Laura Sharman 12 March 2020

Sheffield approves new approach to managing street trees

Sheffield approves new approach to managing street trees image

A new partnership to manage its street trees has been approved by Sheffield City Council, following protests last year about its tree felling programme.

The new strategy has been agreed by the council, Amey The Wildlife Trust, Sheffield Tree Action Groups, The Woodland Trust and tree valuation experts.

The new approach will ensure the city’s network of street trees are well maintained, with a new to ensure ‘ smarter and more considered’ decisions are made in the future.

The council has also published a ‘tree inventory’ report to help assess and manage its urban tree populations.

Cllr Mark Jones, the council’s cabinet member for environment, street scene at climate change, said: ‘We’ve not always got the approach to street trees right. However, through the hard work and dedication of the development group and many others we have created this new strategy, one which ensures we listen carefully to all viewpoints and will shape how we do things better.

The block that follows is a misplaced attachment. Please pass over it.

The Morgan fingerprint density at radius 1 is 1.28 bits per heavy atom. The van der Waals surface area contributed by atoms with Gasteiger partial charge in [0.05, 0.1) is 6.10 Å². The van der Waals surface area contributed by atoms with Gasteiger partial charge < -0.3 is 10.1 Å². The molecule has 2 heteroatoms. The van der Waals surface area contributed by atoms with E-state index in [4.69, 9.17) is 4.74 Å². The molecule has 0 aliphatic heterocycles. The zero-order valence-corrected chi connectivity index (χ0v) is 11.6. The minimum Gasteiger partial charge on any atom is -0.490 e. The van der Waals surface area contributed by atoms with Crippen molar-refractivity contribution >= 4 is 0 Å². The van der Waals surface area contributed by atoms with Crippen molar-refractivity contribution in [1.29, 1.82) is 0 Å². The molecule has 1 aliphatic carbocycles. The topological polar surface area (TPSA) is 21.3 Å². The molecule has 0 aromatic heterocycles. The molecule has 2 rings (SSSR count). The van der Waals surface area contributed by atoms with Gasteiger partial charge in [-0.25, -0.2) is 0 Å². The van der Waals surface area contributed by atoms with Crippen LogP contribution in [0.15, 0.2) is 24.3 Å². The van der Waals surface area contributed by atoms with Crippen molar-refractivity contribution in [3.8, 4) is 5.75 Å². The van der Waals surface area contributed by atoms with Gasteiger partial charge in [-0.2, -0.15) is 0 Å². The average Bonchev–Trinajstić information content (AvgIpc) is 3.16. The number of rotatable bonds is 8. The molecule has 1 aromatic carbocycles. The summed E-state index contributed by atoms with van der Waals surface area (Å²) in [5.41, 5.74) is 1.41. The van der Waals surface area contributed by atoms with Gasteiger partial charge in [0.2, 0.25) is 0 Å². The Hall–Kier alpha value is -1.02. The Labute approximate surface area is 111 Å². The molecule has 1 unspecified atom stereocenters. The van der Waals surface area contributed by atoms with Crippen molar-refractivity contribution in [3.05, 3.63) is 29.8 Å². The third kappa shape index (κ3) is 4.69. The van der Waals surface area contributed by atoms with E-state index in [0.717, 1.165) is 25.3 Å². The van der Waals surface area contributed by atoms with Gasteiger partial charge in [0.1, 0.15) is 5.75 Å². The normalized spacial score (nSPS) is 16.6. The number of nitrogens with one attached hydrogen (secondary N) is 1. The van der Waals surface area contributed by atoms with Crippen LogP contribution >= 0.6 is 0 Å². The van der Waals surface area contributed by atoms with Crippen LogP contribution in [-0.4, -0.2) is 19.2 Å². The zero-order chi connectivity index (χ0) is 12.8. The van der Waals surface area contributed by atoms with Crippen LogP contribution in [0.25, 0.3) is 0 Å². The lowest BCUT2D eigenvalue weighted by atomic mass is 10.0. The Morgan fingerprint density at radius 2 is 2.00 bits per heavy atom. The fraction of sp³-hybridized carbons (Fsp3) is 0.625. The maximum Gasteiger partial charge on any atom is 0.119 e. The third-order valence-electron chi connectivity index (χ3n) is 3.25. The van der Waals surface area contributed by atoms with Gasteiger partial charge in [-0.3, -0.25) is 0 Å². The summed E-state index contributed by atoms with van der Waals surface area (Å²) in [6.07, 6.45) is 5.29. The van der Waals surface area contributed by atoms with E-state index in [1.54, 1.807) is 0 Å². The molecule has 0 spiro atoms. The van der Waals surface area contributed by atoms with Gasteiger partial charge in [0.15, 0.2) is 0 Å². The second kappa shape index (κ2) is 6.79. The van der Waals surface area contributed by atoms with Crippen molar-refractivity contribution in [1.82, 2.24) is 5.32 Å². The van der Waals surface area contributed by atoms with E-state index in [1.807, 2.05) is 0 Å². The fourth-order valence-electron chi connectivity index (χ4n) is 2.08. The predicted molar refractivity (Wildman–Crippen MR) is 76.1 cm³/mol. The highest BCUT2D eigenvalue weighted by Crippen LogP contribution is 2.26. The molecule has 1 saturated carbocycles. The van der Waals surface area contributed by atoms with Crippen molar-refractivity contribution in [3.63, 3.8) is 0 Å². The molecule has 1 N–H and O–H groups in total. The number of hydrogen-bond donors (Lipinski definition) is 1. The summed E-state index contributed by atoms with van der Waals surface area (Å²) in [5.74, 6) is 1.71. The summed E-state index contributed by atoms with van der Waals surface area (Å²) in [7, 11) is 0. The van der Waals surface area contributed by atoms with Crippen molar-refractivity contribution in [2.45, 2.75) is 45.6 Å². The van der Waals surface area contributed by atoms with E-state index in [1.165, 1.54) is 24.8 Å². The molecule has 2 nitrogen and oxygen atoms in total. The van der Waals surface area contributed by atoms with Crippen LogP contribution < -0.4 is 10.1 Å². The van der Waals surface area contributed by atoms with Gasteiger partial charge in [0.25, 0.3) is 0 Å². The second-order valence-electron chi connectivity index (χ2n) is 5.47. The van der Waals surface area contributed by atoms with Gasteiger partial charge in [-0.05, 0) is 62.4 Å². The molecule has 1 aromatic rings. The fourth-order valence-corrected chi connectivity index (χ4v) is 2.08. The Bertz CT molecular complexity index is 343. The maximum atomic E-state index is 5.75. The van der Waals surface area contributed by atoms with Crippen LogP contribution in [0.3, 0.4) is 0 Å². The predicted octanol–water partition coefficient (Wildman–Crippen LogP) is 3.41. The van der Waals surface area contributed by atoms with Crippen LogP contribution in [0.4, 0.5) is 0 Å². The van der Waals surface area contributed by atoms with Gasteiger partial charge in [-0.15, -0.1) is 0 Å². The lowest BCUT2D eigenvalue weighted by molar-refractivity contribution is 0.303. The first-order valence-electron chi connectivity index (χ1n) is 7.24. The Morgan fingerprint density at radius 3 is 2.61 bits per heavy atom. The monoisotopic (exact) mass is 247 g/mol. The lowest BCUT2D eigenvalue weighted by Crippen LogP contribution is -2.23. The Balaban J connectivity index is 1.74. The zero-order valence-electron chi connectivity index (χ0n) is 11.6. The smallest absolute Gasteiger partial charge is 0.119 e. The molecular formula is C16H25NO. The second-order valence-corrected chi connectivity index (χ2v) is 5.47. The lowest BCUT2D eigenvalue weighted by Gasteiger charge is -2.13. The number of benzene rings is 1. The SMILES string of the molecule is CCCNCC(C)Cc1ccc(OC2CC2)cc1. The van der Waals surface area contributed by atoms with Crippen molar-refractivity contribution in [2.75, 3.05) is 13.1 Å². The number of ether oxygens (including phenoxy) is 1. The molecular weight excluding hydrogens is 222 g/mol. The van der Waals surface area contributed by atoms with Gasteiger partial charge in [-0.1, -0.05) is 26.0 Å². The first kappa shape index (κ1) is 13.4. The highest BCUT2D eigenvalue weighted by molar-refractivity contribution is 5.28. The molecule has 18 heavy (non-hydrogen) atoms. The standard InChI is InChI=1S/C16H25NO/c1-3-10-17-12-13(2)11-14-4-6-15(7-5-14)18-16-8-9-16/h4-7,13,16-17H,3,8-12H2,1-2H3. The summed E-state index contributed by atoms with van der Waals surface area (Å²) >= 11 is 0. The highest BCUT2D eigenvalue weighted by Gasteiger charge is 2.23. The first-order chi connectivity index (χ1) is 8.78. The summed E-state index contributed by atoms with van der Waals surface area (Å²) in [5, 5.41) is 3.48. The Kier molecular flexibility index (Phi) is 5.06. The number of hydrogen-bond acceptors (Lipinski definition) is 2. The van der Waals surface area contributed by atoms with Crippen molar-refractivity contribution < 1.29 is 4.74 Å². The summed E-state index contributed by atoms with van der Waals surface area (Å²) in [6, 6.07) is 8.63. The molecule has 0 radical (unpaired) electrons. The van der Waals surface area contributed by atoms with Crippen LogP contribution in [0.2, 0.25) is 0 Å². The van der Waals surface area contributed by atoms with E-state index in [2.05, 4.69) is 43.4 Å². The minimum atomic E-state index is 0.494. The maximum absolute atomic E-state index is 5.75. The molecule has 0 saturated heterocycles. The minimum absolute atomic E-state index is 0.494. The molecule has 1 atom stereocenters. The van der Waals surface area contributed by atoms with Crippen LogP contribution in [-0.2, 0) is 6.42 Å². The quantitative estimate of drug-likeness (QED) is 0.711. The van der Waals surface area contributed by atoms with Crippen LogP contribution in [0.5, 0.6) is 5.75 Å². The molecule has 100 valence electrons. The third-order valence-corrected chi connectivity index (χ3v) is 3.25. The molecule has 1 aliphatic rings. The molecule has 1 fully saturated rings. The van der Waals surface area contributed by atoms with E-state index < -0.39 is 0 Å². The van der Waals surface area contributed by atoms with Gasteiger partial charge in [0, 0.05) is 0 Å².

‘Through this new way of working, we are committed to retaining trees wherever possible, planting additional trees, increasing canopy cover and building a more diverse and resilient street tree stock with varying species and age profiles.’

Liz Ballard, chair of the Sheffield Street Tree Strategy Development Group, added: ‘As a group we wanted to produce something positive and visionary – for the city to collectively view street trees as an asset, helping us to improve air quality, reduce flood risk, support wildlife and store carbon.y

The Brownfield Land Release Fund image

The Brownfield Land Release Fund

To what extent does this early initiative of the Department for Levelling Up, Housing and Communities deliver on the ‘levelling up’ agenda? Lawrence Turner reports.
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